A true tavern wench in the making, she thought sourly, giving the bucket a small kick. Just like Sara in Clandestine Courtships, only she wasn't going to be swept off her feet by a rich and handsome pirat-
"The floors aren't going to mop themselves, girl."
The grouchy old voice broke her out of her thoughts, and Makino realized she had completely stilled in her ministrations. Sighing for what felt like the umpteenth time she resumed her work, wondering briefly if a man would come sauntering into the tavern to take her with him for once, but quickly throwing the idea away. It was a silly thought. Silly and romantic and utterly unrealistic. She was hardly as beautiful as the girls in her novels, for one. A girl-child barely having passed her sixteenth year, and much too pale to have lived in a seaside port her entire life. She hadn't even grown into her own skin yet – all skinny arms and gangly legs; not at all like the slim and curvaceous young women she read about in her novels. So no handsome man would be coming for her any time soon, tavern wench or not, no sir-ee. Because this was the real world – this was Fuschia, for heaven's sake! – and such things just did not happen here in the furthest reaches of the East Blue.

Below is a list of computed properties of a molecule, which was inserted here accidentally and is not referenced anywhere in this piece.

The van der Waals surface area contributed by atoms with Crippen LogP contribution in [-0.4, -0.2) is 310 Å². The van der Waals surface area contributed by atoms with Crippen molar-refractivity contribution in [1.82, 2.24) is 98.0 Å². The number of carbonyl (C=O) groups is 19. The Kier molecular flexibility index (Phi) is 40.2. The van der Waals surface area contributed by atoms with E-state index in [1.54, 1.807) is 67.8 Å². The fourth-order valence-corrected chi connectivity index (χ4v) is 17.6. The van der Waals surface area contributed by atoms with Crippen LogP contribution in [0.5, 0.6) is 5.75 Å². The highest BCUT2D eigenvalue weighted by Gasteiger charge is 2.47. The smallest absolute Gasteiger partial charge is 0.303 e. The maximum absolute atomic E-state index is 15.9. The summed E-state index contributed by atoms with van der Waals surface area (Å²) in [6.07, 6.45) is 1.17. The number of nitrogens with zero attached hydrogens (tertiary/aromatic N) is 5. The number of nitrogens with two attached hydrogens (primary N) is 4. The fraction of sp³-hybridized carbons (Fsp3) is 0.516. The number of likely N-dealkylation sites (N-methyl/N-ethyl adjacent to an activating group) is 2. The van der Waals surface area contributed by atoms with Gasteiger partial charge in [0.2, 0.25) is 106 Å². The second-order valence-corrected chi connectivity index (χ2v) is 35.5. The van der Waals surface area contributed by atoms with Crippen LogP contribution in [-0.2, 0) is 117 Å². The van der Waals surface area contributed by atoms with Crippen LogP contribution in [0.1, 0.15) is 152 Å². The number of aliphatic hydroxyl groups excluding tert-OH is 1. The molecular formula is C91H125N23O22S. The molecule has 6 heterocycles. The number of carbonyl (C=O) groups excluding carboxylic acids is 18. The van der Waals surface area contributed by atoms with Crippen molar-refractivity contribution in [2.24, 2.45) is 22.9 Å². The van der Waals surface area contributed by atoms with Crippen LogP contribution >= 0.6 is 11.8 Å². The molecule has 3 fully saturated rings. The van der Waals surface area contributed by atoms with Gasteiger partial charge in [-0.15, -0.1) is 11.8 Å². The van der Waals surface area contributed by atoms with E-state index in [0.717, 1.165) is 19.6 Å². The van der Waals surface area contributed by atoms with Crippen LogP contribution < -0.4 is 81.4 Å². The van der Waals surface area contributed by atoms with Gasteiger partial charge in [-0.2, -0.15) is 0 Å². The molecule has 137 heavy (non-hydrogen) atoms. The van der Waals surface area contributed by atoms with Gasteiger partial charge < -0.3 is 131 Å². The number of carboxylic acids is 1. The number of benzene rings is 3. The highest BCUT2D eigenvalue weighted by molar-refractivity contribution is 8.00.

Yet they had once, though. Hadn't they?
Her eyes drifted to the Mistress, lingering behind the bar as she absent-mindedly went over inventory. To Makino's limited knowledge, Mistress Emiko had never married, hence having no children but herself to hand the tavern to when she retired. Whispers in the village said she'd had her heart broken by a pirate once, long before Makino was even born, and that it had left her scarred and bitter, and vowing never to fall for the passing fancy any man ever again. Others painted a more romantic picture, saying she was still waiting for that pirate – that she had given her heart to him and him alone, and that she was still in love with him after all these years.
And a hopeless romantic to heart, Makino preferred the latter version. It would certainly explain why the elderly woman spent so much time gazing out across the ocean, as though looking for something. Eyes forever searching the horizon. For a ship perhaps?
She snorted at her own thoughts. It was certainly romantic. A bit too romantic, perhaps, for such a bitter old woman.